On Instagram, two residents of Dadar Parsi Colony are showcasing their neighbourhood, known as the largest Zoroastrian enclave in the world.
It is impossible not to be taken up by the verdant beauty of Dadar Parsi Colony, and it may so happen that the next time you are sauntering through its lanes or driving past its parks, you may take a few shots on your smartphone. And, if you are posting your pictures on Instagram, then go ahead and use the hashtag #dadarparsicolony. The neighbourhood, known to be the largest Zoroastrian enclave in the world, with a population of about 8,000, now has two dedicated Instagram pages, thanks to the efforts of its steadfast residents.
Dadar Parsi Colony was established under the Dadar-Matunga-Wadala-Sion scheme of 1899-1900, the first planned scheme of then Bombay. Through the efforts of Mancherji Edalji Joshi, the area was built by the British, with emphasis on sanitation, mixed land use, and well-planned parks and gardens. Building heights were restricted to three-storeys when the colony was developed in the 1920s, and, in this covenanted area, the Parsis came to establish a way of life, with the Dadar Parsi Gymkhana and the Rustom Framna Agiary.
The two Instagram pages showcase the rich architectural heritage and life in this colony. The names of these buildings are a linguist’s haven, from Minoo Mansion and Gulshan Terrace to Dinu Villa and Gemfrina. This is also where you can spot an odd vintage relic or two, like a Lambretta parked in someone’s courtyard.
“There is calmness as well as commotion in Dadar Parsi Colony,” says the person who runs the Instagram page, @dadarparsicolony_dpc, and wishes to remain anonymous. Having spent 28 years of his life here, this Parsi resident decided to host a page in January this year as a way of celebrating the locality. “At noon, it is so quiet, that you can have a peaceful nap by the side of the road. While, in the mornings and evenings, it is noisy and cheerful, with school buses gathering and dropping off children,” he says.
The Instagrammer points out that unlike many other Parsi colonies in the city – the baugs as they are known – Dadar Parsi Colony is a public space. “You can walk through the area or play in the gardens. There are no boundary walls here.” As a fine example of neighbourhood-planning, the orderliness and charm of the colony is accessible, which is what he wishes to showcase through the Instagram account.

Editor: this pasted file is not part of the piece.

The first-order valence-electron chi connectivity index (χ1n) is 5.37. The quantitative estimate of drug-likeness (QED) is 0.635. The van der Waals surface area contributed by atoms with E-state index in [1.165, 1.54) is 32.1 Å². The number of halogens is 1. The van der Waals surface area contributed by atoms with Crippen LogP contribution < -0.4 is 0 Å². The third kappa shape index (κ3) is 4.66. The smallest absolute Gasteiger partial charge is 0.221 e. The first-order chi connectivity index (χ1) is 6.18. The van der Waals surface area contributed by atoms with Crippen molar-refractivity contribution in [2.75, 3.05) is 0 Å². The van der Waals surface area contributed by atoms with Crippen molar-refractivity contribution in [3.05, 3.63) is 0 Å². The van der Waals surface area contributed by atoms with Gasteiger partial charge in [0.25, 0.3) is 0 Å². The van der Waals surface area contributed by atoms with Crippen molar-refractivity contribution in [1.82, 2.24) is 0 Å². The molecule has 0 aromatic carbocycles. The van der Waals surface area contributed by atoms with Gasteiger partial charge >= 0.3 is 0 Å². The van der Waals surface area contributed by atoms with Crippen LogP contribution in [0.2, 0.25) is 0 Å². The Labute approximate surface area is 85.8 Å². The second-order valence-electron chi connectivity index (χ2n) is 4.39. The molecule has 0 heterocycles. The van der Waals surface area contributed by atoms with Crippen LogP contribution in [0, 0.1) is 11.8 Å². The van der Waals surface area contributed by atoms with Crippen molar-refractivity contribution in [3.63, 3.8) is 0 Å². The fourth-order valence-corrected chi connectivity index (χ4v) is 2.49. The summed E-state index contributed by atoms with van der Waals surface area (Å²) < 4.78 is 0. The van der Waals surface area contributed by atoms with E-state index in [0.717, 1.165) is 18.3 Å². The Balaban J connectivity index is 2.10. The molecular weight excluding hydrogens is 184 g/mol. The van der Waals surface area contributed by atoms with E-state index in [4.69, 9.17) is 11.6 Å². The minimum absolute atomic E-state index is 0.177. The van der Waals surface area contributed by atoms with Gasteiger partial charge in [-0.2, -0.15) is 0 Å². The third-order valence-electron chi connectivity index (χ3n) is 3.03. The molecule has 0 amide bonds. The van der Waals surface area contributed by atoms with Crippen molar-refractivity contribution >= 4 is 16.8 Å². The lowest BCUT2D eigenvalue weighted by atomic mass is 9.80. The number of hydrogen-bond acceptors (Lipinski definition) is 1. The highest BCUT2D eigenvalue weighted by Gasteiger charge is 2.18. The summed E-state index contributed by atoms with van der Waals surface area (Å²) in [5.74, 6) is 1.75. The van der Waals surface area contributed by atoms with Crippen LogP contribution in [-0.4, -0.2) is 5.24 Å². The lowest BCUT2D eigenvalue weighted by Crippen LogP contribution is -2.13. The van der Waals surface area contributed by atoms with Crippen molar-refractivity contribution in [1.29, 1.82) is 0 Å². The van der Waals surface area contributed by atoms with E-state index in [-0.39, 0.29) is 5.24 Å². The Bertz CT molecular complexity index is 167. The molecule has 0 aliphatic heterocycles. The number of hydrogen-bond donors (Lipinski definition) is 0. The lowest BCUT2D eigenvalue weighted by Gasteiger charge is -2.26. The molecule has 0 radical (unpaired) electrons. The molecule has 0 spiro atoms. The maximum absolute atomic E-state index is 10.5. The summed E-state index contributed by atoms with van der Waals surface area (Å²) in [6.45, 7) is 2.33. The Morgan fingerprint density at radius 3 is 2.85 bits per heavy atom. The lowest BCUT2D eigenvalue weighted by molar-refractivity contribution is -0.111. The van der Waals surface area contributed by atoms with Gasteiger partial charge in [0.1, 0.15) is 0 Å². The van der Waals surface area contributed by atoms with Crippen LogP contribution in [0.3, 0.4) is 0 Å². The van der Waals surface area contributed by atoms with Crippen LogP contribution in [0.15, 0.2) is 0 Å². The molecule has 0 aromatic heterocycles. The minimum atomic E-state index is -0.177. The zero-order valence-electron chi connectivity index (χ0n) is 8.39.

It is not very often that an entire neighbourhood finds an Instagram avatar. New York’s Central Park and London’s Royal Parks are just a couple of examples, with accounts on which you can watch the seasons change post after post. These are more than just information portals – these are odes and archives.
It is also the reason why Kayomi Engineer, 45, born and raised in this very colony, chose to set up @dadarparsicolony in July last year. On her daily evening walks, the heritage enthusiast, who was formerly with the Kala Ghoda Association, saw that her area was a treasure trove of architectural gems. As a covenanted area, the buildings, many of them owned by trusts and the Bombay Parsi Punchayet, have been largely safe from rabid redevelopment. “But, take Daruwalla House. It was an Art Deco structure and now there is a high-rise in its place,” she remarks. :I want the Instagram page to be educative, to show people this place I call home,” she adds.
In the last decade, the residents have tried their best to stop the area from becoming a hawking zone. The colony is still largely exclusively for the Parsis. “We call it a colony, but it is so much more than that. You will find Parsis and other communities mingling over sports and cultural activities. We are, after all, a fun-loving community,” says the other Instagrammer. As he re-posts photographs of Dadar Parsi Colony on Instagram he has found out a curious thing – that most shots are taken by those who the community refers to as “non-Parsis”.